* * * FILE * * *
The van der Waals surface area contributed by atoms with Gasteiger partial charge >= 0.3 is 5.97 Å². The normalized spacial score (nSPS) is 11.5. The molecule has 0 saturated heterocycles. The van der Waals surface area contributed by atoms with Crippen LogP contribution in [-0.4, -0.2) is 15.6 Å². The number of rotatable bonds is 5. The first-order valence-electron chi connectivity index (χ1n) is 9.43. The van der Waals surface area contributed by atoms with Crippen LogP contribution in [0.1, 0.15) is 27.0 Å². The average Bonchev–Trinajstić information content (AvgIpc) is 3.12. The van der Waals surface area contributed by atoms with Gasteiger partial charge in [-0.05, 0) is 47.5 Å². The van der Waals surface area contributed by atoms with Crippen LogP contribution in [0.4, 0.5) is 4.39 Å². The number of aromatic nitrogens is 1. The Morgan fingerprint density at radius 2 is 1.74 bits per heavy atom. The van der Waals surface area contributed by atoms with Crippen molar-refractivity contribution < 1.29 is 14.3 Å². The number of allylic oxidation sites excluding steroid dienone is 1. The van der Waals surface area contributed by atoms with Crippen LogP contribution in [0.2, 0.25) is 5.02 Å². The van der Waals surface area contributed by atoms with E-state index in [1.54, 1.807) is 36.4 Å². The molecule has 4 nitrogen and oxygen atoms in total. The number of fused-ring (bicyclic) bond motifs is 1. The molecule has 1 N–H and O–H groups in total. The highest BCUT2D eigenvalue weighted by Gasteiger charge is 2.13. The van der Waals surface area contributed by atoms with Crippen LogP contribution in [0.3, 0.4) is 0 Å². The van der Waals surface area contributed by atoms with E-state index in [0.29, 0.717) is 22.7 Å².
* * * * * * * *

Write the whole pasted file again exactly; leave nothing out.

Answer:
The van der Waals surface area contributed by atoms with Gasteiger partial charge >= 0.3 is 5.97 Å². The normalized spacial score (nSPS) is 11.5. The molecule has 0 saturated heterocycles. The van der Waals surface area contributed by atoms with Crippen LogP contribution in [-0.4, -0.2) is 15.6 Å². The number of rotatable bonds is 5. The first-order valence-electron chi connectivity index (χ1n) is 9.43. The van der Waals surface area contributed by atoms with Crippen LogP contribution in [0.1, 0.15) is 27.0 Å². The average Bonchev–Trinajstić information content (AvgIpc) is 3.12. The van der Waals surface area contributed by atoms with Gasteiger partial charge in [-0.05, 0) is 47.5 Å². The van der Waals surface area contributed by atoms with Crippen LogP contribution in [0.4, 0.5) is 4.39 Å². The number of aromatic nitrogens is 1. The Morgan fingerprint density at radius 2 is 1.74 bits per heavy atom. The van der Waals surface area contributed by atoms with Crippen molar-refractivity contribution < 1.29 is 14.3 Å². The number of allylic oxidation sites excluding steroid dienone is 1. The van der Waals surface area contributed by atoms with Crippen LogP contribution in [0.2, 0.25) is 5.02 Å². The van der Waals surface area contributed by atoms with E-state index in [1.54, 1.807) is 36.4 Å². The molecule has 4 nitrogen and oxygen atoms in total. The number of fused-ring (bicyclic) bond motifs is 1. The molecule has 1 N–H and O–H groups in total. The highest BCUT2D eigenvalue weighted by Gasteiger charge is 2.13. The van der Waals surface area contributed by atoms with Crippen LogP contribution in [0.3, 0.4) is 0 Å². The van der Waals surface area contributed by atoms with E-state index in [0.29, 0.717) is 22.7 Å².